Graham Reid | | 4 min read
Pop quiz: Which famous face appeared the greatest number of times as cover star of UK teen pop bible ‘Smash Hits’ during the magazine’s most successful decade – the 1980’s?
Was it Madonna? George Michael? Michael Jackson? I'm afraid not.
Hmm…Phil Collins then?
No again – it was John Taylor.
You remember, Duran Duran’s lead…err…bass guitarist.
For while the former four acts sold more records, in the 1980’s Duran Duran was the number one act with “the kids”: The group, or more often some configuration of its photogenic line-up, starred on a remarkable 15 Smash Hits covers, with JT, the groups most popular member featuring on 10. Distant second place getters Wham!/George Michael featured on 8 covers, half of DD’s count, while Madonna had to settle for bronze with 6 covers.
Wisely focussing on this 1980’s golden era, Taylor's memoir In the Pleasure Groove: love, death and Duran Duran’ (Sphere, 2012) is an entertaining, honest and realistic retelling of the DD saga.
The tale begins with the obligatory childhood recollections, but soon gets down to the interesting stuff: He meets future DD co-founder and keyboardist Nick Rhodes on page 46 and on page 75 he begins recording the band’s genesis. After a few false starts, the group settles on its final line-up with the arrival of guitarist Andy Taylor and front man Simon Le Bon. They progress at a cracking pace: within the first 18 months the band sign a worldwide record deal with EMI and enjoy four top 40 singles and a top three album.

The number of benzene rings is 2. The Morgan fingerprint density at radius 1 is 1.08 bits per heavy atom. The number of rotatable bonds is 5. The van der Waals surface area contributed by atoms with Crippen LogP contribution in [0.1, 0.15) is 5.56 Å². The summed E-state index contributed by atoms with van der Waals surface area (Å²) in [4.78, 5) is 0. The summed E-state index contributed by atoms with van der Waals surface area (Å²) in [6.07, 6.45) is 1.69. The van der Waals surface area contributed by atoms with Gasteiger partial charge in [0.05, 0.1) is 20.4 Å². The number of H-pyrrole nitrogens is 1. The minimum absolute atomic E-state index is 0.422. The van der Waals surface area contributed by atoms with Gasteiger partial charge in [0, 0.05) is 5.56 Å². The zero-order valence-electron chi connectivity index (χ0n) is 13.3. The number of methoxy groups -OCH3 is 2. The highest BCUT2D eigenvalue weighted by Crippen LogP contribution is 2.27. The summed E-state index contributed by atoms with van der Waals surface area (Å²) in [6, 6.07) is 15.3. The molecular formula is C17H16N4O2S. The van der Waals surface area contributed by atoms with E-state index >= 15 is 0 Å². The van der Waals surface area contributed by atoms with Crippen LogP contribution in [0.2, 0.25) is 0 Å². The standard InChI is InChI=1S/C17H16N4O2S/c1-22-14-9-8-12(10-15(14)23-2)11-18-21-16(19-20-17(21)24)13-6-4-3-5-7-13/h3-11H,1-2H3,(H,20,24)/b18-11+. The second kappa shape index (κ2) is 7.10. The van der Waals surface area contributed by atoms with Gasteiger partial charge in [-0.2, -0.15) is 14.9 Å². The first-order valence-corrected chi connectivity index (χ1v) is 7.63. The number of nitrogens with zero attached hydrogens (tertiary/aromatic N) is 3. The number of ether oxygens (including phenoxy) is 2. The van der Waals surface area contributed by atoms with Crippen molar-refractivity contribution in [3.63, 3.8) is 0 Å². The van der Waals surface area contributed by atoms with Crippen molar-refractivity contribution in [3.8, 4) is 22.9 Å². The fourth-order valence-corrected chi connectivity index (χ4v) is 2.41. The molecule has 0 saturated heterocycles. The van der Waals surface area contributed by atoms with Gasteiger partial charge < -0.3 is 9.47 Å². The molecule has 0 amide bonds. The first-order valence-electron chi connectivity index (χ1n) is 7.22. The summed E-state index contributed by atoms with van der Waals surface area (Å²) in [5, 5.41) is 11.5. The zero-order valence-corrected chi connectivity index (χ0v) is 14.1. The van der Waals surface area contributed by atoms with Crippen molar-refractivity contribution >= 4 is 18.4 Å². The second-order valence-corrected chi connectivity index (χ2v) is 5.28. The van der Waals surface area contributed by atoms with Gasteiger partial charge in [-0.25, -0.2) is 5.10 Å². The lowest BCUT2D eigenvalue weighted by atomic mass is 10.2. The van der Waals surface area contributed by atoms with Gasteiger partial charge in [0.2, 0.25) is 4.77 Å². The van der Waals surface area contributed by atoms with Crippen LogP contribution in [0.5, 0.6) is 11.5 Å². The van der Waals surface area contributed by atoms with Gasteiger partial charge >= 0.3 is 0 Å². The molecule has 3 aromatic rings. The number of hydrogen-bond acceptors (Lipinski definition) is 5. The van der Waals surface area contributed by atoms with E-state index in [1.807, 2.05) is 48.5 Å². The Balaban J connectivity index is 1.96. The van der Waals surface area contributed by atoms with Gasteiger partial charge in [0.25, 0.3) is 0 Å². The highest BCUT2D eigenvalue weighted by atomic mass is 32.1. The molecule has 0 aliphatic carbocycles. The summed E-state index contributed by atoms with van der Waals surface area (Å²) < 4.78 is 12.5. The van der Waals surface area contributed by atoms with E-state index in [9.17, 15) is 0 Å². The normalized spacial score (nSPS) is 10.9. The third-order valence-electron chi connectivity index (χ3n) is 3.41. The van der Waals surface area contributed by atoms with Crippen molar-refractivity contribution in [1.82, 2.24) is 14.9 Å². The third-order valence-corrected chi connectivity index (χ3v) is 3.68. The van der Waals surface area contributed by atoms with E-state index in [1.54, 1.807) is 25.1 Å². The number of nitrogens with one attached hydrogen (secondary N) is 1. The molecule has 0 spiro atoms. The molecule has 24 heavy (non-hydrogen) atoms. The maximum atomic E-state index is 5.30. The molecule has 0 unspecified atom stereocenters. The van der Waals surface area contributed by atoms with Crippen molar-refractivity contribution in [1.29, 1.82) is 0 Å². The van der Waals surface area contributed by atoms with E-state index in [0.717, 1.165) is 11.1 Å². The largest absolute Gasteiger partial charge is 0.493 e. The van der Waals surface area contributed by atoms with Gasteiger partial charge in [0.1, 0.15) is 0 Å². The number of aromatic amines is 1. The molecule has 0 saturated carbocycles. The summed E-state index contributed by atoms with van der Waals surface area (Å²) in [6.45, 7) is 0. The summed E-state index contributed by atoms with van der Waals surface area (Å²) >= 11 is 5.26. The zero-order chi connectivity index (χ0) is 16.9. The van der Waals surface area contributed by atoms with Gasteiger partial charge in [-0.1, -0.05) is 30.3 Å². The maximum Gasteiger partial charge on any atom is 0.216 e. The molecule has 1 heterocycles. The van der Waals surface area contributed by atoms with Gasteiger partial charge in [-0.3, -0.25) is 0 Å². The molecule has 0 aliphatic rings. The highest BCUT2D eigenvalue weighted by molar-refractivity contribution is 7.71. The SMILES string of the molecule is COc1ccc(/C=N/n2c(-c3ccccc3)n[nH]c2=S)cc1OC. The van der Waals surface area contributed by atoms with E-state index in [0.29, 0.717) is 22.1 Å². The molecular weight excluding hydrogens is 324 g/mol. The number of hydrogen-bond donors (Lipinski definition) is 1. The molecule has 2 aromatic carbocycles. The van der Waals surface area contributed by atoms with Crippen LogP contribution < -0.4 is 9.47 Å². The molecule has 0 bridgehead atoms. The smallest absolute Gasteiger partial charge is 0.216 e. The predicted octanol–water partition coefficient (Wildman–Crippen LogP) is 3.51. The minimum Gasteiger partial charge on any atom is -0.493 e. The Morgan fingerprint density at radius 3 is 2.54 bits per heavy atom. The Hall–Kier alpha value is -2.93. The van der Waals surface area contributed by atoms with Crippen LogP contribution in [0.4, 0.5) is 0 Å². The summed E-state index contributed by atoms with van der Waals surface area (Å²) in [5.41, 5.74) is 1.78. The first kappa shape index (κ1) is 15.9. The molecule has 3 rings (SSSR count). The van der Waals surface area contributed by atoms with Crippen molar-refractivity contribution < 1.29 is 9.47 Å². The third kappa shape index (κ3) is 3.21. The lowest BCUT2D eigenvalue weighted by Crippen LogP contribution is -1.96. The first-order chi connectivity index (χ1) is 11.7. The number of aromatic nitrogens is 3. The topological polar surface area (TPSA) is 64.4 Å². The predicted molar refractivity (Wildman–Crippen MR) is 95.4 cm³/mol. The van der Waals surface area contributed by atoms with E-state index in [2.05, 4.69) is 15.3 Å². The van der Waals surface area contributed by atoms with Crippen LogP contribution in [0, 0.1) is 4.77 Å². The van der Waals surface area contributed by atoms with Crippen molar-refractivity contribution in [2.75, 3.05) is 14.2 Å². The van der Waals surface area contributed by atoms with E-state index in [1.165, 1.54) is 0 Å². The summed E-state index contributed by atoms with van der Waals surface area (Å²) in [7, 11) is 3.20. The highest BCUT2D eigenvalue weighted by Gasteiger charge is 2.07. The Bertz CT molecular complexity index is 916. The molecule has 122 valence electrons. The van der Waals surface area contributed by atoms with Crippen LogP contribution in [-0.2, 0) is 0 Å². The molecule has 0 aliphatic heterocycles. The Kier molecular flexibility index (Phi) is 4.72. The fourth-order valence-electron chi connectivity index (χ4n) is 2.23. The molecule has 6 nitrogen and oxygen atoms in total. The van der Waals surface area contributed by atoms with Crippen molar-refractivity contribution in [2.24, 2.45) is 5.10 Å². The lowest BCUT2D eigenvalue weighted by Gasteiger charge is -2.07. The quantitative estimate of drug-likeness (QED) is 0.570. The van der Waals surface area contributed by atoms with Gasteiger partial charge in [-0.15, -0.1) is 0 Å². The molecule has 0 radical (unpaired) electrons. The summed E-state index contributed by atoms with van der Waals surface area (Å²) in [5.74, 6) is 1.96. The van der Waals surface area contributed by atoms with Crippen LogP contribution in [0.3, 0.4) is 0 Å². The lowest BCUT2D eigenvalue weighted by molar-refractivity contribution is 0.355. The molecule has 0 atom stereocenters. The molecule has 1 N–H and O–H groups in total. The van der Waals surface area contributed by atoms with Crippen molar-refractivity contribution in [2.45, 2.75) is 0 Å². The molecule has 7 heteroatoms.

Taylor reveals that one of the key decisions the band makes in its early days is that it is a democracy. Every song they author is equally credited to all five band members – yes, even drummer Roger. Admirable perhaps, although the cynic can't help but ponder if any group member was free loading. And of course it does nothing to quell the commonly held suspicion that Nick Rhodes was responsible for the lion's share of the song writing.
He does confess that Le Bon was solely responsible for lyrics, but this is not surprising – who wants to take credit for ‘Shake up the picture, the lizard mixture with your dance on the even tide’ (Opening lyrics to 1984 single ‘New Moon on Monday’).
The frenetic pace of the groups first 18 months does not abate and the DD juggernaut charges on for another four years of success. For Taylor, who takes pride in the bands democracy, but finds himself singled out for the most attention by the group’s female fans and burgeoning UK teen pop press, the pressures start to mount and he turns to class A drugs and an endless succession of one night stands.
The group becomes a victim of its own success: At its 1985 peak, megalomania running riot, the conflict-ridden band splits in two.
John and Andy team up in The Power Station, while Nick, Simon and Roger become Arcadia. They reunite for a tension-filled and woeful performance at Live Aid, but Andy and Roger depart shortly after, leaving the remaining trio to face rapidly depleting audience numbers to the decades end and beyond.